With this winter shaping up to be the wettest in years, we are already seeing the return of ephemeral water features — the ponds, pools, creeks and waterfalls that vanish in the dry season or during dry years, and then spring back to life with the arrival of rain and snow.

Local creeks like Chanac Creek, which runs from Brite Valley into Cummings Valley, or Oak Creek, which originates in the mountains southeast of Tehachapi and flows onto the Mojave Desert, or Surprise Lake, the temporary body of water on the floor of Bear Valley, have all been reborn with this year's wet storms.

The precipitation has also revived some of the small waterfalls that are scattered throughout the Tehachapi Mountains. Long silenced by drought, these tumbling cascades of water are again making their liquid music, rejoicing in the arrival of enough moisture to live again.

Because of their temporary nature, most of these small waterfalls have no name. They are a kind of reward for the hiker, or horseback rider, willing to follow along a creek until a sudden drop in the streambed produces the pleasing splashing sounds of falling water.

For me, one of the pleasures of these small waterfalls is the combination of the ancient and the brand new: the rock through which some of these waterfalls plummet is millions of years old, of course, and the deep grooves which the water has carved over hundreds and thousands of years of past wet winters are evidence of the waterfalls' age. Yet the water flowing there now is temporary, having just arrived in the past few months, and it will be gone again in another few months. It makes me think of a young child happily playing an ancient musical instrument.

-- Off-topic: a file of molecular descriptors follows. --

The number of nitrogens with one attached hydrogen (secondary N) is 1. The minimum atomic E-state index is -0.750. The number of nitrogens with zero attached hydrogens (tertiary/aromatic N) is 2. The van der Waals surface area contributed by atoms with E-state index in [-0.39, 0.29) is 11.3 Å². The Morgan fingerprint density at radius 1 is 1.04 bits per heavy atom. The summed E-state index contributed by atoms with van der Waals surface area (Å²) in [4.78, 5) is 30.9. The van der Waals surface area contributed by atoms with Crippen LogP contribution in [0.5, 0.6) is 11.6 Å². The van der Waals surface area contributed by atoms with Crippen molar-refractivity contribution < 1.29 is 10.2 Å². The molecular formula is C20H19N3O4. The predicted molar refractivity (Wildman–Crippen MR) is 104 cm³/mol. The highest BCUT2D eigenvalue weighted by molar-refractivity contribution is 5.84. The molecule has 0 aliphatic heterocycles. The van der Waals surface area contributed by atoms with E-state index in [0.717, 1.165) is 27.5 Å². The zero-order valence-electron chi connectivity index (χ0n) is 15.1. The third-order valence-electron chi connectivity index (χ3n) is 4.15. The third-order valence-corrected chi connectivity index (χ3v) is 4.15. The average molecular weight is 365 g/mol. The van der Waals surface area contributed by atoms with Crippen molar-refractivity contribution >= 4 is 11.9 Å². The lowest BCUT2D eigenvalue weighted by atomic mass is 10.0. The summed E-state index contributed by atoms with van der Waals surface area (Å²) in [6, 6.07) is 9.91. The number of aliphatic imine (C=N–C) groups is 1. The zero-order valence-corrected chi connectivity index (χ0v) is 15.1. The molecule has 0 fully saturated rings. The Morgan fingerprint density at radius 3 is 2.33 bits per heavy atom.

And waterfalls can certainly be musical. Sometimes the sound is more riffling and trilling, the frothy flowing sounds of water on the move. But if a pool has formed at the base of the fall, then the sound is deeper, a chuckling bubbling chorus of stormwater diving into the still water below. Sitting beside a small waterfall on sunny day, listening to its timeless melody, is a peaceful and calming experience — a gift of serenity from a world that too often delivers strife and anxiety.

We live in the mountains, so sooner or later pretty much all of our local creeks have a waterfall or two. I have already started visiting the ones that I have discovered over the years, and they are all awake and flowing now. So if you can, check out Tehachapi Creek, or Sycamore Creek, or Caliente Creek or any of the others, and you are likely to discover a brimming waterfall announcing a year with plentiful rain.

Just don't wait until too late in the spring, or like other beautiful temporary sights in the natural world — rainbows, a beautiful white blanket of snow, a glowing sunset — the waterfalls will be gone.

Have a good week.

Jon Hammond has written for Tehachapi News for more than 30 years. Send email to tehachapimtnlover@gmail.com.